A sizable section of the tour runs along the Maruyama River, where some of Kinosaki’s lesser-known vistas can truly be appreciated. This path leads to Futakata Kamaboko, a shop that sells an array of kamaboko, or Japanese fish cakes—the guides will surely share their personal recommendations! A short incline later and the tour leads to the bosom of the Sea of Japan. The outlook offers the perfect spot to have a breather and soak in the views. A point of particular note is a series of Chinese-style pavilions sitting on an islet off the coast nicknamed Ryugu-jo, or Dragon Palace. It was built in the 1950s to honor the centuries-old legend tale of Urashima Taro, in which a fisherman of the same name unwittingly rescues a princess in the form of a turtle and accompanies her back to her undersea palace. Mercifully, the rest of the tour from this point sails downhill back to the town center for a relaxed finish. For those looking for a cheeky bite to eat afterward, a short walk to the sushi restaurant Orizuru is a decadent way to restore all those burned calories.

Kinosaki Riverside Cycling Tours

March to late-November, subject to climate conditions
Morning 9am-12:30pm or Afternoon 1pm-4:30pm
Reservations must be made at least 5 days in advance.
Booking form:

Kinosaki from Above

If experiencing Kinosaki’s glorious outdoors isn’t enough from a saddle, visitors might also consider a quick excursion to Mt. Daishi for a panoramic view.

Located west of Kono-yu Onsen, Mt. Daishi is home to an important part of Kinosaki’s history. Onsenji Temple, located midway up the mountain, is dedicated to a Buddhist saint who prayed for 1,000 days for a way to save people from illness—resulting in the hot springs that flow to this day. Visitors used to be required to visit the temple and pay their respects before bathing, but now the temple is an optional-but-worthwhile stop! Eager hikers can scale stairs to the temple, or less energetic patrons can take the ropeway gondola. You can even see a highly elusive statue of an Eleven-Faced Kannon Bodhisattva, or Juichimen Kanzeon Bosatsu, currently on show until April 2021. Only displayed for three-year periods every 33 years, this designated National Treasure makes the temple well worth a visit. As for the monks living at the temple, they are not allowed to leave the town until the bodhisattva is returned to its seclusion!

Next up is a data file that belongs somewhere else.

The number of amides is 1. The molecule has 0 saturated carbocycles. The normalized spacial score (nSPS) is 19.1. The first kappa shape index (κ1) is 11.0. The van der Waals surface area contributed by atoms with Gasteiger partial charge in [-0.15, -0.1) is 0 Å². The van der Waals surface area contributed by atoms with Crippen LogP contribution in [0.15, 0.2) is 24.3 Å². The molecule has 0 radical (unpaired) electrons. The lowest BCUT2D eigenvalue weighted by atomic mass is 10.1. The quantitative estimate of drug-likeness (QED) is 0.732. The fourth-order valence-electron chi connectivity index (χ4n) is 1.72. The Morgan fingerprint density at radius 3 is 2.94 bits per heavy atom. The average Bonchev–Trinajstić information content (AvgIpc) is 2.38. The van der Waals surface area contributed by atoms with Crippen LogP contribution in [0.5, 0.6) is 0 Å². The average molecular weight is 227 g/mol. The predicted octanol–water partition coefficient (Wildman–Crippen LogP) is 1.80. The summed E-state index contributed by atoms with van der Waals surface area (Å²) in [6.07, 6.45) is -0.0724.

Kinosaki can be admired in its entirety from the top of Mt. Daishi—just one more stop along the ropeway from Onsenji. A popular spot for couples and families, the views from the lookout are breathtaking year round. Take plenty of time soaking in the views before returning to soak in the bathhouses—and grab an onsen-tamago (hot spring-cooked egg) enroute!

Kinosaki Onsen

Access: Buses and JR Limited Express trains connect Kyoto, Osaka and Sannomiya in Kobe to Kinosaki Onsen, which takes between 2.5-3 hours.
Check for the latest anti-COVID measures and provisions regarding use of public onsen facilities.

Ryokan Kobayashiya

369 Yushima, Kinosaki-cho, Toyooka, Hyogo
From ¥13,200 per person on a sharing basis, inclusive of breakfast and dinner.

Kobayashiya Ryokan Guest Room
Kobayashiya Ryokan is a cozy accommodation along Kinosaki’s main boulevard. Guests receive a free pass to all of the town’s public onsen facilities.

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Matt Hodgkins

Brit living in Japan since `14